Young mum tells health inquiry her experience is not unique

Young mum, Alison Pearson (pictured
above with her seven month old son,
Hunter) was invited to speak about her
health experiences at the Parliamentary
hearing of the Rural Health Inquiry in
Cobar on April 30.

Alison Pearson, a young, local mother,
was invited to speak at the Parliamentary
Hearing in Cobar last week of her experiences
with the NSW health system after
making one of the 705 submissions to the
Rural Health Inquiry.
She said her submission was by no means a
“shot” at the medical professionals working in
“I am a firm believer that the people we
have working here have the drive and skills
beyond the equipment and resources they are
armed with.
“I speak in support of them as much as us as
patients,” Ms Pearson said.
She praised the local health services staff as
“capable and caring medical professionals”
and was concerned that “they face severe
scrutiny just trying to do their jobs when they
aren’t provided the tools to do it”.
Ms Pearson decided to write of her experiences
after State Member for Barwon Roy
Butler put out the call last December asking
locals to make a submission.
At that time Ms Pearson had not long given
birth to her son Hunter.
While she’d had some health concerns before
she fell pregnant and some complications
during her pregnancy, along with the emergency
hospitalization of her son just 10 days
after his birth, Ms Pearson didn’t believe that
her story was “unique”.
She said she wanted to enlighten the inquiry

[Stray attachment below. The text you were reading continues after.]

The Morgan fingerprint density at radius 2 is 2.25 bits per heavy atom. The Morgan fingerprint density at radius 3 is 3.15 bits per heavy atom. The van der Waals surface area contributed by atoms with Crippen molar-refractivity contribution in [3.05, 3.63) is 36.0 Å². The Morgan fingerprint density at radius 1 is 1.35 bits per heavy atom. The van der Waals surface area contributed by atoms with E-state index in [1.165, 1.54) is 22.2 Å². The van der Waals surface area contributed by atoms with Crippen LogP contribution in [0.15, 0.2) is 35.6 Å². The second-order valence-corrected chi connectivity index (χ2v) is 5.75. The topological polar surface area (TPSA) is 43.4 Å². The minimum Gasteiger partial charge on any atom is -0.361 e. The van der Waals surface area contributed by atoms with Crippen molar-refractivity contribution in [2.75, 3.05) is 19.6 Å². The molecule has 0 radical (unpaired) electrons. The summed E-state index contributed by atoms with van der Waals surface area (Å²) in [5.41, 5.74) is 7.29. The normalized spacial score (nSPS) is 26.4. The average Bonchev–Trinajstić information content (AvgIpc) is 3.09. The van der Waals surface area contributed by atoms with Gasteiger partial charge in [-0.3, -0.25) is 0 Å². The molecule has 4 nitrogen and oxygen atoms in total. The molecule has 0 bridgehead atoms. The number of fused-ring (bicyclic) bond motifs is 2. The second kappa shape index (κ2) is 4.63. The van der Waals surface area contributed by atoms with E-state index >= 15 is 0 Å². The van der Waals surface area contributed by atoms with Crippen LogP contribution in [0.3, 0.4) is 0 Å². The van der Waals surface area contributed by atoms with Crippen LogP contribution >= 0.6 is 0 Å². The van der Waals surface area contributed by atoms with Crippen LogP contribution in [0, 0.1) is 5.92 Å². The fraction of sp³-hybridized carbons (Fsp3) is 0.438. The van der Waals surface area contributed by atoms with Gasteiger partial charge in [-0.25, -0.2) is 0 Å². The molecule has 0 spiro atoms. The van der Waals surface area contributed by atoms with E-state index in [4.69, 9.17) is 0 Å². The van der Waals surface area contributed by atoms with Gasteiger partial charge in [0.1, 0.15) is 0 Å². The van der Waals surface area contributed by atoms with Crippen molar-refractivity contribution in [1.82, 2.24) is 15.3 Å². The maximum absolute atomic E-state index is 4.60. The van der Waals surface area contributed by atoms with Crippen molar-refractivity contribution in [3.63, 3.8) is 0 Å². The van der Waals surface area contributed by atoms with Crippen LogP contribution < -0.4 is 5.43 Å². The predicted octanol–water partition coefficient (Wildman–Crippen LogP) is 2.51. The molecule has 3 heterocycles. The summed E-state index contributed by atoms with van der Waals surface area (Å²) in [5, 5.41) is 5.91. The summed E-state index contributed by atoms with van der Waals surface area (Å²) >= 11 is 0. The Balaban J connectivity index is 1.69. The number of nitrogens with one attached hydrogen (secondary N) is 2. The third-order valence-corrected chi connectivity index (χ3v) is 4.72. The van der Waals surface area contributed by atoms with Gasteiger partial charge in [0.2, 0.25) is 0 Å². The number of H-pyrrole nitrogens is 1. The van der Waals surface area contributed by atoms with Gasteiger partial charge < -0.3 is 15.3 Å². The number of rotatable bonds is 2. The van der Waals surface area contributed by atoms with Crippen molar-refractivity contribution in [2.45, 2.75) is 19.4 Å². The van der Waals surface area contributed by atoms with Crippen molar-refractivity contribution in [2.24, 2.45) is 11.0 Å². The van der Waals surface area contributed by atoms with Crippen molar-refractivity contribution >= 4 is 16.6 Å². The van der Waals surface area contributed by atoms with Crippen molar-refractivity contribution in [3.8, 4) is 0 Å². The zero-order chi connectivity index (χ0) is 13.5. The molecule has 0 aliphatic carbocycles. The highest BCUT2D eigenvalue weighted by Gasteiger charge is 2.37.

panel as to some of the challenges that expectant
mothers, like herself, face both before
and during pregnancy and also after the birth
of their children and also the challenges that
our under-resourced rural health services staff
“I wanted to point out the differences between
what larger areas have and what we
don’t,” Ms Pearson told The Cobar Weekly.
In her submission, she outlined her personal
health experiences with specialists in Orange,
Dubbo and Bourke, with the Cobar, Trangie
and Narromine health services, the Dubbo
Hospital Emergency Department and with the
difficulties she faced in the timely access to
procedures such as ultrasounds and other tests.
Ms Pearson also spoke about the large
amount of travel she’d undergone for routine
check-ups and the delivery of her baby and
how the IPTAAS (Isolated Patients Travel and
Accommodation Assistance Scheme) allowance
had been inadequate in covering her numerous
travel and accommodation costs.
Ms Pearson said thankfully her son Hunter
was safely delivered in Orange and also had
excellent care in Dubbo after “a scare” when
he was just 10 days old.
However she said she does not feel safe
knowing her family, friends and the people in
her town are more likely to die unnecessarily
just because of where they choose to live.
“I choose to live in a rural and isolated town
full of wonderful people, gainful employment,
culture, history, community spirit and despite
its location – a lot of opportunity.
So why should location mean lack of services?”
Ms Pearson put to the Parliamentary
Inquiry panel.
“Why should my choice to live in a town
that contributes to our region and our country
in mining, agriculture and infrastructure make
me have any less rights to what I would call
basic health care than someone in a large town
or city?”
She implored the panel to afford Cobar residents
and those living in other rural areas the
same rights given to cities.
“Use our stories to show the government
and even other citizens of NSW, the injustices
we in rural areas face daily.
“I have only shared a snippet of my story
but still hope it opens at least one person’s
eyes to what is really happening in the bush,”
Ms Pearson wrote.
Her submission echoed the submissions
made by a number of other Cobar locals (and
many other rural residents) who have called
for a “fair deal” when it comes to health services.